Better information lets consultants individualize their service and marketing approach for each customer. Instead of a mass-appeal catalog, direct sellers could offer targeted online videos in an effort to deliver the right thing for the right customer. “We can skip the segmentation phase and leap frog from a mass approach to an individual approach, thanks to technology,” Carlucci says. “To me this is a revolution.”

The ability to harness technology’s benefits leverages relationships, according to Carlucci, who adds, “These efforts should also boost direct sales in mature markets because it will present newly available services.” The consumer’s direct selling buying experience could be even better than the Internet because of the product and experience support the personal connection offers.
The importance of the Internet, data and mobile Internet to emerging markets cannot be overstated, according to Derrick Irwin, Portfolio Manager for the Wells Fargo Advantage Emerging Markets Equity Fund. He says, “In many places it provides the only access to media and outside data that many people have.”

Consumer company models being developed in India, China and Brazil show a massive portion of advertising spend being allocated for mobile campaigns. And the marketing method is about to explode. Smart phones and 3G networks are established in China and are just beginning to take off in Brazil and India. In Africa, says Irwin, “there is no other way to talk to people. You can go to these countries where there are the poorest of the poor, and they are using mobile phones in ways that are so creative.”

In China, mobile technology is opening new markets and acting as a catalyst for the development of logistics networks into the far corners of the country’s low-tier cities, according to Leo Zhou, Deputy Director of Media Affairs at Mary Kay China. He says, “Consumers are becoming increasingly smart and are unprecedentedly connected with multiple media, being surrounded by a diversified web of information.”

The proliferation of information across the Internet, as well as easy access to it, makes it simple for any consumer to get the information and products they need and want. The rapid expansion of China’s e-commerce network into low-tier cities caught the attention of logistics companies, who brought their services to the same areas. According to Zhou, this increases product delivery speed and lowers operational costs.

All of these technology changes amount to a modernizing of the direct selling industry in the digital age. Companies should be looking at how much they are investing now to leverage the relationships they have and how they understand consumer behavior. “There are a lot of good questions we should be able to answer, and this is the time,” Carlucci says. “In 10 to 15 years we will live in a very different world. We need to take advantage of the technological opportunities now.”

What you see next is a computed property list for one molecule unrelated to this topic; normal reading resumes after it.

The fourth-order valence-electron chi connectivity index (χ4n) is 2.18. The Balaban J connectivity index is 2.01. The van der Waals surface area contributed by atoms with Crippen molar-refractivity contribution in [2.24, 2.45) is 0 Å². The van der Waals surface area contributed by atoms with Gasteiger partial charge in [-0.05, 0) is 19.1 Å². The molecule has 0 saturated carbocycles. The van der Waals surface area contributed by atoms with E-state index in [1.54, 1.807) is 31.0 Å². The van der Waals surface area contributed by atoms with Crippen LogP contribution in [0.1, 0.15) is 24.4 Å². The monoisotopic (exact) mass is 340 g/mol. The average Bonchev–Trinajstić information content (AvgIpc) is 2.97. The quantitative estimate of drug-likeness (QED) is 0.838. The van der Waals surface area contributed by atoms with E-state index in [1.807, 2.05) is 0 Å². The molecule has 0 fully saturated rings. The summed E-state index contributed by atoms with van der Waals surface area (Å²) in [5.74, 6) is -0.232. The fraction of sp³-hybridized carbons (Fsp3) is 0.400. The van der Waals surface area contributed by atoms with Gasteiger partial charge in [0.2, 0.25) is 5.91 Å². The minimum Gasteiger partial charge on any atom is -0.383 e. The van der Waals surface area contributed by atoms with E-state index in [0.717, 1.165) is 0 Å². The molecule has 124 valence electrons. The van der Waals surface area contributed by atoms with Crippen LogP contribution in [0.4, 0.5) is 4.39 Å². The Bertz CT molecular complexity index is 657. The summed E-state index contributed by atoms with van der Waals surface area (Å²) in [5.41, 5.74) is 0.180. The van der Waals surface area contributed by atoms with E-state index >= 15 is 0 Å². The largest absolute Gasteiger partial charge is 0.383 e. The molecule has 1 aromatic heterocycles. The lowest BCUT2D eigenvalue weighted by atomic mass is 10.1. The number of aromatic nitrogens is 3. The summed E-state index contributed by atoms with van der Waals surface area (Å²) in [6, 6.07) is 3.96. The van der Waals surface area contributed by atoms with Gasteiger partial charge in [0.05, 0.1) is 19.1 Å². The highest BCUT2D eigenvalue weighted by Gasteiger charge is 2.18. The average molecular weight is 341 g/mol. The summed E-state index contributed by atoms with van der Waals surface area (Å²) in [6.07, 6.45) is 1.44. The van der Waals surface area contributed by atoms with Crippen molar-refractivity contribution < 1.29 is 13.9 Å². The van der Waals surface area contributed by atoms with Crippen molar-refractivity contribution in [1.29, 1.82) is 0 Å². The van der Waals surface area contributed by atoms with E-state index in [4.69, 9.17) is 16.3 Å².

The BIG HISTORY of Direct Selling

by J.M. Emmert

Click here to order the June 2014 issue in which this article appeared or click here to download it to your mobile device.


• The BIG HISTORY of Direct Selling • 10 Things to Know • The List 
• Topping the Charts • Profiles • Celebration

• Leadership • Growth Based on Percentage • Growth Based on Revenue •Humanitarian

DSN Global 100

This past November the History Channel’s sister station H2 aired Big History, a 17-part narrative on the history of Earth. The program culminated with a look at the critical events that shaped life on this planet, from the Big Bang to the social transformations of the modern era. Like the history of the universe, the story of direct selling reveals paradigm-shifting events and thresholds that have fundamentally changed the industry and helped to shape today’s direct seller.

So we wondered: What were those moments? What would be the “Big History” of direct selling? The following are the five thresholds we identified.

Threshold No. 1—The First Direct Selling Companies

There was no Big Bang moment for direct selling, no moment when out of nothing everything began. The industry, the oldest distribution channel in history, began appearing alongside the development of civilizations. As hunter-gatherers settled down to farm and build towns, the first direct sellers began to sell their wares across Europe, Africa and Asia.

The bartering of commodities evolved into a vast network of trade, and by the 18th century the direct-to-consumer channel of distribution had reached the United States in the form of the Yankee peddler, solitary figures who roamed the countryside bringing goods to isolated areas of the population. But it would be another century before the first direct selling company was established. In 1855, Rev. James Robinson Graves developed a business model that had young men going door to door to sell products, forming the basis of the company known today as Southwestern.

Nearly 160 years later, direct selling engages more than 16 million people in the United States and nearly 100 million people around the world, with 22 billion-dollar global markets. Direct selling companies are committed to not only bringing quality products to the global audience, but also a quality of life that can, and does, change lives.

“More than 3 million Independent Beauty Consultants around the world share Mary Kay’s message of hope—‘If you can believe it, you can achieve it!’ ” says Sheryl Adkins-Green, Chief Marketing Officer of Mary Kay. “Through Pink Changing Lives®, Mary Kay has a commitment to changing the lives of women and children around the world, encouraging them to believe in themselves and pursue their dreams to transform, inspire and empower our future.”